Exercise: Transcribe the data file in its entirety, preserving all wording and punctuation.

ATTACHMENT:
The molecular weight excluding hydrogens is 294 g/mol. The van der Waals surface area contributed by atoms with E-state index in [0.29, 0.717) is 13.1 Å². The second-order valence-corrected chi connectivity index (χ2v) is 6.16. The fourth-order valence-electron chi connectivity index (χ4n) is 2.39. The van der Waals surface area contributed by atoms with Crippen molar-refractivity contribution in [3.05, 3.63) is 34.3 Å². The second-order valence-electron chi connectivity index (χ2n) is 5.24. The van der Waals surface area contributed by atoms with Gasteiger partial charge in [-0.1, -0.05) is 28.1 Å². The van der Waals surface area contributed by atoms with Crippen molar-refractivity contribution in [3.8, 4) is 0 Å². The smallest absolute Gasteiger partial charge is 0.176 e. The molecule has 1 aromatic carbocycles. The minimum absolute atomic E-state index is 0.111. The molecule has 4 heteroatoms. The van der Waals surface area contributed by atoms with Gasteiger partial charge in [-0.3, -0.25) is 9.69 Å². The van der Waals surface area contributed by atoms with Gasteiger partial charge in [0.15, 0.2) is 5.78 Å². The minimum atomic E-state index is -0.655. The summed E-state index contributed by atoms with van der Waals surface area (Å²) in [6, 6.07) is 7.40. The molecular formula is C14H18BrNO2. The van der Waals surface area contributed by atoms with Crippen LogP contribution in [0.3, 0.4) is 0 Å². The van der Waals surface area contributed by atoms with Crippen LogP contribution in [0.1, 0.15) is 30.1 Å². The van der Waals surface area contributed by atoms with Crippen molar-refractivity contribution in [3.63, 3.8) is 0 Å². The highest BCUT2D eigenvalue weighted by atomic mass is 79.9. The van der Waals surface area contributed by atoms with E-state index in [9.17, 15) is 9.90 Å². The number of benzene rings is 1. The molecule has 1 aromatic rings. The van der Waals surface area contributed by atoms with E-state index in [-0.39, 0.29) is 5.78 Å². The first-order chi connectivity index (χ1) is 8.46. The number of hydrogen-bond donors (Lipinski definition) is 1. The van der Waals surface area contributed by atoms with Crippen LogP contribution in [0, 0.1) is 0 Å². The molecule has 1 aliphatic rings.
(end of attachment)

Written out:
The molecular weight excluding hydrogens is 294 g/mol. The van der Waals surface area contributed by atoms with E-state index in [0.29, 0.717) is 13.1 Å². The second-order valence-corrected chi connectivity index (χ2v) is 6.16. The fourth-order valence-electron chi connectivity index (χ4n) is 2.39. The van der Waals surface area contributed by atoms with Crippen molar-refractivity contribution in [3.05, 3.63) is 34.3 Å². The second-order valence-electron chi connectivity index (χ2n) is 5.24. The van der Waals surface area contributed by atoms with Gasteiger partial charge in [-0.1, -0.05) is 28.1 Å². The van der Waals surface area contributed by atoms with Crippen molar-refractivity contribution in [3.8, 4) is 0 Å². The smallest absolute Gasteiger partial charge is 0.176 e. The molecule has 1 aromatic carbocycles. The minimum absolute atomic E-state index is 0.111. The molecule has 4 heteroatoms. The van der Waals surface area contributed by atoms with Gasteiger partial charge in [-0.3, -0.25) is 9.69 Å². The van der Waals surface area contributed by atoms with Gasteiger partial charge in [0.15, 0.2) is 5.78 Å². The minimum atomic E-state index is -0.655. The summed E-state index contributed by atoms with van der Waals surface area (Å²) in [6, 6.07) is 7.40. The molecular formula is C14H18BrNO2. The van der Waals surface area contributed by atoms with Crippen LogP contribution in [0.3, 0.4) is 0 Å². The van der Waals surface area contributed by atoms with Crippen LogP contribution in [0.1, 0.15) is 30.1 Å². The van der Waals surface area contributed by atoms with Crippen molar-refractivity contribution in [3.63, 3.8) is 0 Å². The highest BCUT2D eigenvalue weighted by atomic mass is 79.9. The van der Waals surface area contributed by atoms with E-state index in [9.17, 15) is 9.90 Å². The number of benzene rings is 1. The molecule has 1 aromatic rings. The van der Waals surface area contributed by atoms with E-state index in [-0.39, 0.29) is 5.78 Å². The first-order chi connectivity index (χ1) is 8.46. The number of hydrogen-bond donors (Lipinski definition) is 1. The van der Waals surface area contributed by atoms with Crippen LogP contribution in [0, 0.1) is 0 Å². The molecule has 1 aliphatic rings.